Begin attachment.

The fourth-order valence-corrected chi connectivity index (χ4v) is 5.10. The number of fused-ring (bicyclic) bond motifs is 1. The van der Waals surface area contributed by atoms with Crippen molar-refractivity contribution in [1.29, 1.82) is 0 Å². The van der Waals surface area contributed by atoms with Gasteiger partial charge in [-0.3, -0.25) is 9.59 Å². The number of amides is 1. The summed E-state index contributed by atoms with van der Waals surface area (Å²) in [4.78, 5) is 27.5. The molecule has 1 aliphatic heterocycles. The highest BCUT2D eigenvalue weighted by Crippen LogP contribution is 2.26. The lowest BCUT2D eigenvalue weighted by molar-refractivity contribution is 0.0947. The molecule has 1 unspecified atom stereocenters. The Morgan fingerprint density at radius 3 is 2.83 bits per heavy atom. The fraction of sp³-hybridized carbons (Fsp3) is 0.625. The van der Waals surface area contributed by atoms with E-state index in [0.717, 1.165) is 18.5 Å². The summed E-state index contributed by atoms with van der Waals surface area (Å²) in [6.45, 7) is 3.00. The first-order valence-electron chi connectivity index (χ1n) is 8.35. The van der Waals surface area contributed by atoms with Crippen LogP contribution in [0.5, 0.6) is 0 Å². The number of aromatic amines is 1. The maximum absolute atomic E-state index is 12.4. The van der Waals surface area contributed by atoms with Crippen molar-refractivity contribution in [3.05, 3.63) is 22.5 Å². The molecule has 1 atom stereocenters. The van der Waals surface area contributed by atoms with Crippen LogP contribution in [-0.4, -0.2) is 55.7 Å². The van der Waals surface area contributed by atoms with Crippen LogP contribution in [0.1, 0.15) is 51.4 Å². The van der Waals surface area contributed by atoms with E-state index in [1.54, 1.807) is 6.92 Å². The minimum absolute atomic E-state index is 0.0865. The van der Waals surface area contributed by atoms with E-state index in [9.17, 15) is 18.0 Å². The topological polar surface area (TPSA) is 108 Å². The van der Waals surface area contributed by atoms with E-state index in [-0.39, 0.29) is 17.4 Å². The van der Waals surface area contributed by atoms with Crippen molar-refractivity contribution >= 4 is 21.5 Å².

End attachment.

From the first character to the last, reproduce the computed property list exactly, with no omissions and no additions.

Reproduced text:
The fourth-order valence-corrected chi connectivity index (χ4v) is 5.10. The number of fused-ring (bicyclic) bond motifs is 1. The van der Waals surface area contributed by atoms with Crippen molar-refractivity contribution in [1.29, 1.82) is 0 Å². The van der Waals surface area contributed by atoms with Gasteiger partial charge in [-0.3, -0.25) is 9.59 Å². The number of amides is 1. The summed E-state index contributed by atoms with van der Waals surface area (Å²) in [4.78, 5) is 27.5. The molecule has 1 aliphatic heterocycles. The highest BCUT2D eigenvalue weighted by Crippen LogP contribution is 2.26. The lowest BCUT2D eigenvalue weighted by molar-refractivity contribution is 0.0947. The molecule has 1 unspecified atom stereocenters. The Morgan fingerprint density at radius 3 is 2.83 bits per heavy atom. The fraction of sp³-hybridized carbons (Fsp3) is 0.625. The van der Waals surface area contributed by atoms with E-state index in [0.717, 1.165) is 18.5 Å². The summed E-state index contributed by atoms with van der Waals surface area (Å²) in [6.45, 7) is 3.00. The first-order valence-electron chi connectivity index (χ1n) is 8.35. The van der Waals surface area contributed by atoms with Crippen LogP contribution in [0.5, 0.6) is 0 Å². The number of aromatic amines is 1. The maximum absolute atomic E-state index is 12.4. The van der Waals surface area contributed by atoms with Crippen molar-refractivity contribution in [3.05, 3.63) is 22.5 Å². The molecule has 1 atom stereocenters. The van der Waals surface area contributed by atoms with Crippen LogP contribution in [-0.4, -0.2) is 55.7 Å². The van der Waals surface area contributed by atoms with Crippen LogP contribution in [0.1, 0.15) is 51.4 Å². The van der Waals surface area contributed by atoms with E-state index in [1.54, 1.807) is 6.92 Å². The minimum absolute atomic E-state index is 0.0865. The van der Waals surface area contributed by atoms with E-state index in [9.17, 15) is 18.0 Å². The topological polar surface area (TPSA) is 108 Å². The van der Waals surface area contributed by atoms with E-state index in [-0.39, 0.29) is 17.4 Å². The van der Waals surface area contributed by atoms with Crippen molar-refractivity contribution >= 4 is 21.5 Å².